I've shared recently a vignette that occurred when a student of Elie Wiesel asked whether they should attend a march in solidarity with Soviet Jewry or a march against Apartheid Africa, both happening at the same time on the campus of Boston University. Wiesel's response was:
"Both, of course! But I'll tell you why I believe you must march for Soviet Jewry. Others will march against Apartheid Africa. But who else will march for Soviet Jewry?!"
This short interchange illustrates a tension we feel as a community, and one that I feel as a rabbi. If someone were to ask me (and not a few people do), "Do you consider yourself primarily an activist on behalf of the Jewish People or for All People?" My answer is: Yes and Yes! But, as Wiesel points out, it's not always possible to, as the phrase puts it, dance at two weddings, or, more appropriately, it's not always possible to integrate our responses to everything that calls.
But tomorrow night I embark for Africa as part of a Rabbinic Delegation through the American Jewish World Service. We will be partnering in Ghana with the organization Challenging Heights, a child-centered organization dedicated to promoting children's rights to education and freedom from forced labor, in order to end child poverty.
This is a trip unlike any I've ever taken, and I truly don't know what to expect. Some have said, upon hearing of the trip, "But there aren't any Jews in Ghana!" To this I reply that we're not going for Jews - We're going as Jews. There is something missing from our life as a Jewish community if we see the only purpose of the Jewish mission as serving Jews. I believe we, as Jews, are called to be illuminators in the world, helping each voice find its own strength, so that one day we can all sing a global song in all its diverse glory. But I make this claim about the world having never truly seen it. This trip is my first attempt to fulfill Elie Wiesel's first answer. Yes and Yes. I am a Jew and a Global Citizen. I am determined to learn what that means.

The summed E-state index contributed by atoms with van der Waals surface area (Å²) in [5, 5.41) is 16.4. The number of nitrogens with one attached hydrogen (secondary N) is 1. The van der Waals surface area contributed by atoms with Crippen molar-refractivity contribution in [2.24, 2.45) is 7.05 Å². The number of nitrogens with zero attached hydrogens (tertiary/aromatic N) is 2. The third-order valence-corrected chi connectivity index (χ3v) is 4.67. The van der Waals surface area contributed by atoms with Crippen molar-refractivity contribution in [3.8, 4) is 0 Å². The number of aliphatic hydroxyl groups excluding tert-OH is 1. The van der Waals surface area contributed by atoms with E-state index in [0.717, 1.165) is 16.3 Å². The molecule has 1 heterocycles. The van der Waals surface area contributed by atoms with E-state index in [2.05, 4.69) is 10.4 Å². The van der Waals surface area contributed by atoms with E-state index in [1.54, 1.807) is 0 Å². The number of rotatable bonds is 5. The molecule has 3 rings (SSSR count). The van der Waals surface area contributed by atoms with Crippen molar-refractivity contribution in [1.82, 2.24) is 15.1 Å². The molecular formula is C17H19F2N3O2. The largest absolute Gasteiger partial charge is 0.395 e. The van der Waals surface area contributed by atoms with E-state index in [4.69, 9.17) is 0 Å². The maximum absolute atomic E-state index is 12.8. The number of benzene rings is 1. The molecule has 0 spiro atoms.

Chevreh, I travel, as my mother has always loved saying, "with you in my hip pocket." There will be much to share after I return for the Shabbat of August 17th. I look forward to sharing more with you then.
I had a beautiful day today. I stood with my sister, a passionate rabbi serving the U.S. Navy as a chaplain, at the World War II Memorial in Washington D.C. We remembered our grandfather of blessed memory, who fought for America and shared hard-earned wisdom with his children and grandchildren.
I looked to my right and saw the Washington Monument. Looked to my left at the Lincoln Memorial. I read quotes engraved on massive stones. And I felt, to my core, one sad feeling: too much war.
Too. Much. War.
The quotes and certain retellings of history would have me believe that we fought for pure purposes: we fought for religious freedom, we fought to end slavery, we fought for freedom for all humanity, we fought to end tyranny. But it's also true that we fought (and fight) for economic interests. It&…